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The coronavirus disease 2019 (COVID-19) pandemic has become one of the central health crises of a generation. The pandemic has affected people of all nations, continents, races, and socioeconomic groups. The responses required, such as quarantining of entire communities, closing of schools, social isolation, and shelter-in-place orders, have abruptly changed daily life.
Health care professionals of all types are caring for patients with this disease. The rapid spread of COVID-19 and the severity of symptoms it can cause in a segment of infected individuals has acutely taxed the limits of health care systems. Although the potential shortage of ventilators and intensive care unit (ICU) beds necessary to care for the surge of critically ill patients has been well described, additional supplies and beds will not be helpful unless there is an adequate workforce.1,2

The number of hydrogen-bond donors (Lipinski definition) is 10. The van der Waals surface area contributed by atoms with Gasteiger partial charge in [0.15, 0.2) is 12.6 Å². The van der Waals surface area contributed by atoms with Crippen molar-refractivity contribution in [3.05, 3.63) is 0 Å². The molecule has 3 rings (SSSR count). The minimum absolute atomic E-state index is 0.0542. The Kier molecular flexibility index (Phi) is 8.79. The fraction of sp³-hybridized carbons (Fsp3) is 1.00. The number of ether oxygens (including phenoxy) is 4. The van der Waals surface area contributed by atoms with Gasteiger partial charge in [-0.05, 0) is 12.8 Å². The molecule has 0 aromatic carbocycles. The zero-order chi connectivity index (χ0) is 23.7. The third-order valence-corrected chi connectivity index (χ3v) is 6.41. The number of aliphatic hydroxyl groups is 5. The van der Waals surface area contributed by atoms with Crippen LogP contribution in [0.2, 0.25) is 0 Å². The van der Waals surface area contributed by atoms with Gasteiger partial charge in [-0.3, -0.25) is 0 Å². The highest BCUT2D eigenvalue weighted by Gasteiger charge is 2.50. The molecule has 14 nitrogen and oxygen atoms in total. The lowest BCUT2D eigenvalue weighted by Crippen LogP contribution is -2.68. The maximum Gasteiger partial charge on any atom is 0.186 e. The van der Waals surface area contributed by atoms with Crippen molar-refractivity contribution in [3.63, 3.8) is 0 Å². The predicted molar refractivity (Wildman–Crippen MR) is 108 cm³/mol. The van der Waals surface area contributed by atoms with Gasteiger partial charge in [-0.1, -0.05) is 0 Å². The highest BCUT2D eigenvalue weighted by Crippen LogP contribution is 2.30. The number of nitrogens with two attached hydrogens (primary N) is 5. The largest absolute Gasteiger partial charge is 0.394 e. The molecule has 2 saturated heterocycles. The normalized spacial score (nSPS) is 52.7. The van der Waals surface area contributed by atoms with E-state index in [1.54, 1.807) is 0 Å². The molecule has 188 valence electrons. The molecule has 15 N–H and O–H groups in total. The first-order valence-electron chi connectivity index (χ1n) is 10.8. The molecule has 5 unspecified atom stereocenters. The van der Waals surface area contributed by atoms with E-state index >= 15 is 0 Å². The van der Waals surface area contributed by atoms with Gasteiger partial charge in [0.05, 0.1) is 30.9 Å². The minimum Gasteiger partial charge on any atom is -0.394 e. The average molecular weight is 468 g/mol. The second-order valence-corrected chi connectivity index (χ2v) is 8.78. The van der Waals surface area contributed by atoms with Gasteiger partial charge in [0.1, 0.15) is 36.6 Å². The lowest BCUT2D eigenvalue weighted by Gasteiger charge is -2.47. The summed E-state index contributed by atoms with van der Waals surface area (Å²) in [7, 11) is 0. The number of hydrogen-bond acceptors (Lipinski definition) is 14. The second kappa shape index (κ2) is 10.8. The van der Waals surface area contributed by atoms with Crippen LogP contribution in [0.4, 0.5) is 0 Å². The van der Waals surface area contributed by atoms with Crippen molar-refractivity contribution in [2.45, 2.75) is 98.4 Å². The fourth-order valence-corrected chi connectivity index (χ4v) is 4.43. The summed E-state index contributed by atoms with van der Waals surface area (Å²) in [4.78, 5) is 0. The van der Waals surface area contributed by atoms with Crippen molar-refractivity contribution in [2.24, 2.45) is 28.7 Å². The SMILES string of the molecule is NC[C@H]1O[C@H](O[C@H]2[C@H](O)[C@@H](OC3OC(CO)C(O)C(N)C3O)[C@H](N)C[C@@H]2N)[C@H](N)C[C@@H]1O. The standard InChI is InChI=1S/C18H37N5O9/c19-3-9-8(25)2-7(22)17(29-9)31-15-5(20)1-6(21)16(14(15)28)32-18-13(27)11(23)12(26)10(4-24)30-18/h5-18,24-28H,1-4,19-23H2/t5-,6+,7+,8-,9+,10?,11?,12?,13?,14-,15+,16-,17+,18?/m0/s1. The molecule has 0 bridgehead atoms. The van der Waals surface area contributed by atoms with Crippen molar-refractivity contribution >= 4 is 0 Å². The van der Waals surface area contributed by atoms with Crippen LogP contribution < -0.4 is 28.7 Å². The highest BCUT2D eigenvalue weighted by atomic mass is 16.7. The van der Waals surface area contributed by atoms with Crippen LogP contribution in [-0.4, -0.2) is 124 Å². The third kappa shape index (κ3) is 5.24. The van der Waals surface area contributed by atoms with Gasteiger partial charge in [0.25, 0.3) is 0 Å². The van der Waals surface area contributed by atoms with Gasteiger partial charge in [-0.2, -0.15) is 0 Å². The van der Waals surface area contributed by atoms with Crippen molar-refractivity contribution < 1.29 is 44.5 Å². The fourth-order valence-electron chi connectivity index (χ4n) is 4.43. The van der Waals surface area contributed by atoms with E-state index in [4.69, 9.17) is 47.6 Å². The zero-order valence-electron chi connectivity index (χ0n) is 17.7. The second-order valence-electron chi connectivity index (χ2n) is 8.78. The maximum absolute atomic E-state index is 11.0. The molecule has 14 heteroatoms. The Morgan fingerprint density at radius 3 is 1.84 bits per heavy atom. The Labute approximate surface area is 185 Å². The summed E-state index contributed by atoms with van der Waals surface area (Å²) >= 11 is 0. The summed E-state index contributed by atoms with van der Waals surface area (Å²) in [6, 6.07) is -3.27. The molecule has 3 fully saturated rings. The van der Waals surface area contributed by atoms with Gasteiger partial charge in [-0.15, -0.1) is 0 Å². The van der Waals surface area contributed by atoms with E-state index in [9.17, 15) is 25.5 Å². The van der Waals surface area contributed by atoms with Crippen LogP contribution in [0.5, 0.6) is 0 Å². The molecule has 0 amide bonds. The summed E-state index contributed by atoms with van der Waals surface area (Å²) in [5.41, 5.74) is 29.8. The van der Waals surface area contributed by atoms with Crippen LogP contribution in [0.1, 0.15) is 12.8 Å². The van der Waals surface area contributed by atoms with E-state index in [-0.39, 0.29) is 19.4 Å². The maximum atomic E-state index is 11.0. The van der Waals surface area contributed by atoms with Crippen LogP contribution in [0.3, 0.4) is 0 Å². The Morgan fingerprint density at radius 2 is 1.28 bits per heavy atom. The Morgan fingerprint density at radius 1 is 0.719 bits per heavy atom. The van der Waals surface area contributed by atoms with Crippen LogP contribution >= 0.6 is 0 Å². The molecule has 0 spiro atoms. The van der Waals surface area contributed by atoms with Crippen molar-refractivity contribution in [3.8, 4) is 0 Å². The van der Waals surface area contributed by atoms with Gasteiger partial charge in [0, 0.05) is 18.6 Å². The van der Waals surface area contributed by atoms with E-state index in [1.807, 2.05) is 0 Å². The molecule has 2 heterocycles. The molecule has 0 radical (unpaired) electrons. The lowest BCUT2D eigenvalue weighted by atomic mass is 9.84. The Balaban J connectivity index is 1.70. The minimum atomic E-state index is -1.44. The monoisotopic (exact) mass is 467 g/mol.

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Shanafelt T, Ripp J, Trockel M. Understanding and Addressing Sources of Anxiety Among Health Care Professionals During the COVID-19 Pandemic. JAMA. 2020;323(21):2133–2134. doi:10.1001/jama.2020.5893
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